Being over carrying capacity is called being in overshoot, and it leads to collapse. Some of the extra over 100% comes from consuming non-renewable resources, and some of it comes from using renewable resources at greater than their replacement rate, so that they too are irreversibly consumed. This means that we are actually reducing the carrying capacity of the planet and digging ourselves into an ever deeper hole. Certainly judging from the resource depletion and pollution (mainly climate change) problems we're currently experiencing, it seems that we are indeed in overshoot, and the condition of the ecosphere is definitely worsening.
If we are to solve the problems caused by our overshoot we need not just to reduce our impact below the current carrying capacity of the planet, but rather to go below the smaller carrying capacity that will be left by the time we get to where we are aiming. Further, since it is a big planet with different conditions in different places, we can't just look at global averages, but must consider impact versus carrying capacity on a region by region basis. This to avoid being fooled if we are lucky enough to live in an area that is not as yet hard hit. In much of Europe and North America, it seems we are currently being fooled.
Our footprint (impact) is expressed in the following equation: I=PAT.
"I" stands for impact, or footprint, which is the product of three factors:
- "P", which stands for population.
- "A", which stands for affluence, or consumption of resources.
- "T", which stands for technology, and is included in the hope that improving technology can reduce our impact
We seem determined to do whatever it takes to increase "I", no matter how negative the results. Is this because of something inherent about human beings, or the way we organize ourselves, or the circumstances we find ourselves in? Or perhaps all three combined together?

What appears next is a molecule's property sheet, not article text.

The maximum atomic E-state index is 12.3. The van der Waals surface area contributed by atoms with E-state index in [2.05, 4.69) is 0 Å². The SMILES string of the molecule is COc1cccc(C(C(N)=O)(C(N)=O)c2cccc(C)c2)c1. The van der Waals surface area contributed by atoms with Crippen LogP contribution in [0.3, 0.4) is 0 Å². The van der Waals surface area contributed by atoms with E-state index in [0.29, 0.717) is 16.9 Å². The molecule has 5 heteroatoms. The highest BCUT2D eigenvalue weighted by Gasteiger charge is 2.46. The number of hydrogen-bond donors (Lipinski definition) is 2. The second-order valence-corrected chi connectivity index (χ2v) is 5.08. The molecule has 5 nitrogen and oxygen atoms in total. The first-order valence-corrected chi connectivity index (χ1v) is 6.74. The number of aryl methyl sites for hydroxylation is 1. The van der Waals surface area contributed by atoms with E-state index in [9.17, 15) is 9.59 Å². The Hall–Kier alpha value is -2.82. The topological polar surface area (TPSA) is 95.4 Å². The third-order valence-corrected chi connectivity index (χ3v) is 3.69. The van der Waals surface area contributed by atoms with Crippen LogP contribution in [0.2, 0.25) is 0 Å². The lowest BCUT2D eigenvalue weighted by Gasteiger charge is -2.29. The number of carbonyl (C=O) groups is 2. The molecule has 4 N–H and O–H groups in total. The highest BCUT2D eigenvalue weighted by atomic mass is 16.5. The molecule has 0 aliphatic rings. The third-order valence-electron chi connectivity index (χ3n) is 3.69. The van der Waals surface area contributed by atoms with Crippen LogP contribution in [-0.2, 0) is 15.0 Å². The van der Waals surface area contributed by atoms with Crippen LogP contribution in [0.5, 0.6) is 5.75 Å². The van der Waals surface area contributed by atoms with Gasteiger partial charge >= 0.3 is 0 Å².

In the rest of this post and the following one we'll look at this from the viewpoint of our growing population. In future posts we'll look at the role affluence and technology play in our problems.
But first I think we need to understand something about the mathematics of growth. In cases where the rate of growth is related to the size of what's growing, growth is "exponential". If you chart such growth on a graph, it looks something like this:
This is the kind of growth you get with a compound interest savings account, where even if the interest rate stays the same, the balance in the account increases dramatically over time. It is convenient to look at exponent growth in terms of the doubling rate, the amount of time it takes for that bank account to double. A rule of thumb is to divide 70 by the percent growth rate per year, and that gives you the approximate doubling period in years. If you are lucky enough to get 10% interest, your savings will double in 7 years. At 5% interest it takes 14 years to double and at 1% interest, it takes 70 years to double.
What may not be clear from Figure 1 is the degree to which the curve takes off as it moves to the right. Growth is very slow at first until we reach the "knee" of the curve, then it goes right through the roof, so to speak. A great deal has been said about how exponential growth is counter-intuitive for most people. Here is a short (not quite two minutes) YouTube video about the subject. If you have a little more time (11 minutes), this video goes deeper into it.
But in the physical world, growth consumes resources, which are only available at a certain maximum rate and can a only support so large a population. At some point the rate of growth starts to decrease and the curve levels off rather than continuing upwards. So the exponential curve doesn't really give us a very good picture of how growth actually works. For that we need to look at the logistic function.
Of course the logistic function assumes a constant supply of whatever it takes to support a population, so that the right side of the curve levels off and stays flat. Again, the real world doesn't exactly work like that. In the real world it is possible to go into overshoot, and over consume resources so that the rate at which the system can supply them is reduced. This results in something like the curve shown below.